South Warrnambool merged with Warrnambool City to form the Warrnambool Football Club. A dispute over finals allocation caused Camperdown to join a Colac based competition; the club lost the flag the following year. After two season Camperdown returned to the Western District FL playing in the Eastern Zone. For a while the league played zone football, a fixture for eastern clubs and one for the western clubs, with finals between the tops clubs at the end of the year; the admission of Hamilton caused additional traveling costs and problems with extra time away from home. The Hampden Football League was formed in 1930, when the three eastern clubs clubs broke away from the Western District FL. Terang and Camperdown did not want to continue to travel to Hamilton because their players were farmers who could not spend all day away from the farm to play football, as they had cows to milk. Mortlake agreed with Camperdown and Terang and resigned from the WDFL. Cobden was left with a predicament, requested admittance to the new league.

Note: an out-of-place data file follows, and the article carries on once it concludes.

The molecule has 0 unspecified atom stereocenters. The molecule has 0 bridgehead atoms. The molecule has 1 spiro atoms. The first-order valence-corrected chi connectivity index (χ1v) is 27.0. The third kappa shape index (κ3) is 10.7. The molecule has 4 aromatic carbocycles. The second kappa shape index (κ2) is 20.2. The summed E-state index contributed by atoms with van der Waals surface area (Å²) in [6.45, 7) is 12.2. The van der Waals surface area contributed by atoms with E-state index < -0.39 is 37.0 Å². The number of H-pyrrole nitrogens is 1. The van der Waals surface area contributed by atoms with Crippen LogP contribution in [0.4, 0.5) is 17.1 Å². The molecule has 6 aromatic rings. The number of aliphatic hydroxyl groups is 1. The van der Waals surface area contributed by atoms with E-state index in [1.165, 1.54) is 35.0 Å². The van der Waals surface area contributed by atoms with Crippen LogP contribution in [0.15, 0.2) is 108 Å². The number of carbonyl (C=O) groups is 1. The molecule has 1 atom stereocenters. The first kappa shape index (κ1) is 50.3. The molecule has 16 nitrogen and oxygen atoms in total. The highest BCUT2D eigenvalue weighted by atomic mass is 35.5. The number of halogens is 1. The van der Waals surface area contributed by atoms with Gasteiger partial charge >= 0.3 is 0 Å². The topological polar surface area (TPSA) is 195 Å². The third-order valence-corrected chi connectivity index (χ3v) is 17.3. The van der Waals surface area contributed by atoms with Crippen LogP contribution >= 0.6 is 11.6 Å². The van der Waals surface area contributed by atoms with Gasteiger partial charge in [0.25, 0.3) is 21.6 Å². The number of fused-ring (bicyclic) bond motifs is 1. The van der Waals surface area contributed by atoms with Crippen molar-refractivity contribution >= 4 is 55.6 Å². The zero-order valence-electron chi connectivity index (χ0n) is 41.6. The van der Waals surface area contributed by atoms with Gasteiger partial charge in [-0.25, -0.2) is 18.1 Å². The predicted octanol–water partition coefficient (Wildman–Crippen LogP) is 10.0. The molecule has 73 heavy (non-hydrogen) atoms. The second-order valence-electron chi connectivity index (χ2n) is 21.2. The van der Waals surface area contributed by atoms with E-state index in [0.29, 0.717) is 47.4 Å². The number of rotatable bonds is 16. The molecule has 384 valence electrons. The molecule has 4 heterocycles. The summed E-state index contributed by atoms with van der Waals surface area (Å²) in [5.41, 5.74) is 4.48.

In 1933, South Warrnambool and Warrnambool joined the league, as takings at the gate had been greater when playing Camperdown or Terang that against any team in the WDFL. Camperdown won their first flag in 1938, during that season Cecil Bateman kicked a league record of 21 goals in a game against Cobden, it is a record. After WWII Camperdown was one of the stronger teams in the competition but only once, in 1951, was it successful in claiming the flag. In 1965 Camperdown managed to lure Geelong premiership player Stewart Lord as captain coach, under his leadership the team improved to win the 1968 and 1970 Grand Finals. Camperdown has the ability to make the Grand Final but have only won in 6 of 19 occasions The Magpies' most recent premierships, won back to back, in 1999 and 2000 were under the coaching of local football star, Ken Hinkley. Corangamite FA 1909, 1910, 1912, 1913, 1914, 1921, 1923 Corangamite FL 1926 Hampden FL 1938, 1951, 1968, 1970, 1999, 2000 David Lane 1968 Graeme Fitzgerald 1974 Alan Woodman 1982 & 1983 Brian Hinkley 1988 Brad Nicholls 1992 Nick Hider 1994 Mark Bourke 1999 Ben Harris 2006 Paul Broderick - Fitzroy, Richmond Ken Hinkley - Fitzroy, Geelong Scott Lucas - Essendon Bruce Murray - Geelong Norm Sharp - Geelong Garrey Wynd - Melbourne Ross Thornton - Fitzroy Wayne Linton - Fitzroy Nick Hider - Collingwood Barry Rippon - Fitzroy Easton Wood - Western Bulldogs Len White - Geelong Evergreen Hampden by Fred R. Bond, 1979, ISBN 9780868251080 History of football in the Western District by John Stoward, ISBN 9780957751590 Twitter page SportsTG site